Patient communication is more challenging than ever because we have four generations with different communication preferences: traditionalists, boomers, Gen X and millennials. Whether you are following up on a procedure or telling them about a new product, how you communicate makes a difference.
Thankfully, there’s common ground for patient communications among the different generations, so that’s a good place to start when crafting your message(s). Blogs, posting in social media, eblasts and other patient communications should be more than just specials and pictures. Tips and your views count. Some common values that you can consider are:
- Good health. News and tips for health improvement are always good to communicate to patients
- Self-esteem and body image. Most people enjoying being the best they can be, so communications about products and procedures are welcome
- Lifestyle trends. Today’s lifestyle news ranges from radical to intelligent choices, and people enjoy hearing a doctor’s opinion on the new trends.
- Medical news. Internet offers a host of plastic surgery and/or product news. Patients and potential patients appreciate your views on this as it relates to them.
In the past, generation gap referred to the gap between parents and children. Today, the generation gap is more about the preferences that each generation developed because of the life they experienced growing up. Patient communication topics are just a starting place. You also need to think about your patient communication preferences for each generation. That includes the content (details vs. summary), the mode and the follow up.
Traditionalist Patient Communication Preferences
Most traditionalists (born 1922-1945) prefer mail and phone communications. While a some have computer know-how, online communication doesn’t come to mind first.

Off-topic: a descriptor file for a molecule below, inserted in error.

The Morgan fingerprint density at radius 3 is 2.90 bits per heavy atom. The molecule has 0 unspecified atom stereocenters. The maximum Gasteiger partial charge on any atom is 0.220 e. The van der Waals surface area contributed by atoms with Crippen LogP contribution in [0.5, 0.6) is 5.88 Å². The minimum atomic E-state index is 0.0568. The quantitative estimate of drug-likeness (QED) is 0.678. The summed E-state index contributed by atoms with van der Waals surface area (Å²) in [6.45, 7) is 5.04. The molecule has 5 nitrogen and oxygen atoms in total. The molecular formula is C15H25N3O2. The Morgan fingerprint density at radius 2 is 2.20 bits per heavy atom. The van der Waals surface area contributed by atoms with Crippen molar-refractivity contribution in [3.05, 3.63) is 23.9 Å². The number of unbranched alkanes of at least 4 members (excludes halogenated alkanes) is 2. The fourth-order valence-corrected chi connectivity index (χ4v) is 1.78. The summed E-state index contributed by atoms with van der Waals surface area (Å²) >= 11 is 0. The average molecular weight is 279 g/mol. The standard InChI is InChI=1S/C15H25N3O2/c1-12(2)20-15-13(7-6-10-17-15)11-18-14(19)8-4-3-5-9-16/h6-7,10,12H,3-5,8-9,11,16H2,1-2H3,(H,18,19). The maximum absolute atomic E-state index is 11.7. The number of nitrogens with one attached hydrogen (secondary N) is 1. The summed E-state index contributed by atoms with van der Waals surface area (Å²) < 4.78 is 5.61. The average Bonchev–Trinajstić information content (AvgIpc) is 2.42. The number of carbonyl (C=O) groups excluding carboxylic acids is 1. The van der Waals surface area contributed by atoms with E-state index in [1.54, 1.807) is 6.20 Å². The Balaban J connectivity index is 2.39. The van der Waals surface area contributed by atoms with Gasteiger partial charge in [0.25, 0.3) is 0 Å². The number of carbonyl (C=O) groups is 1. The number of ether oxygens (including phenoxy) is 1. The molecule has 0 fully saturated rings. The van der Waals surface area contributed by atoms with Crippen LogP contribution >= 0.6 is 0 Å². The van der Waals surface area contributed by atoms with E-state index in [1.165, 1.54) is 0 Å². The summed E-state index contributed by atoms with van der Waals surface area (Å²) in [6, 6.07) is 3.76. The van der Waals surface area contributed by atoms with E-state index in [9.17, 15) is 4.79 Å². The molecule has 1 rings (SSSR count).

Boomer Patient Communication Preferences
While many baby boomers (born 1946-1964) like email communications, not all computer savvy. They often like cell phones, voice mail and landlines. This generation enjoys doing things in groups and looks for referrals from friends and family. They make up the largest group of new users on Facebook.
Generation X Patient Communication Preferences
This generation (born 1965-1981) likes to be connected to peers and friends at all times via their cell phone. Their communication preferences tend to be texting, IM, cell phones, Facebook and Twitter. When information is pushed to them, they want enough relevant details to make a buying decision.
Millennials Patient Communication Preferences
Millennials (born 1981-2001) were the first generation that grew up with computers. They take pictures, selfies, like social media and texting. They like bite-size chunks for information that is relevant for them. Because they are computer savvy, they can access information electronically when they want it.
Marketing is challenging for medical practices, but it’s an important function for plastic surgeons and medical spas. Many things need to balance, especially when dealing with the preferences of multiple generations. If you find it difficult to achieve the right balance, contact PUMC. We enjoy designing patient communication plans that are just right for your practice.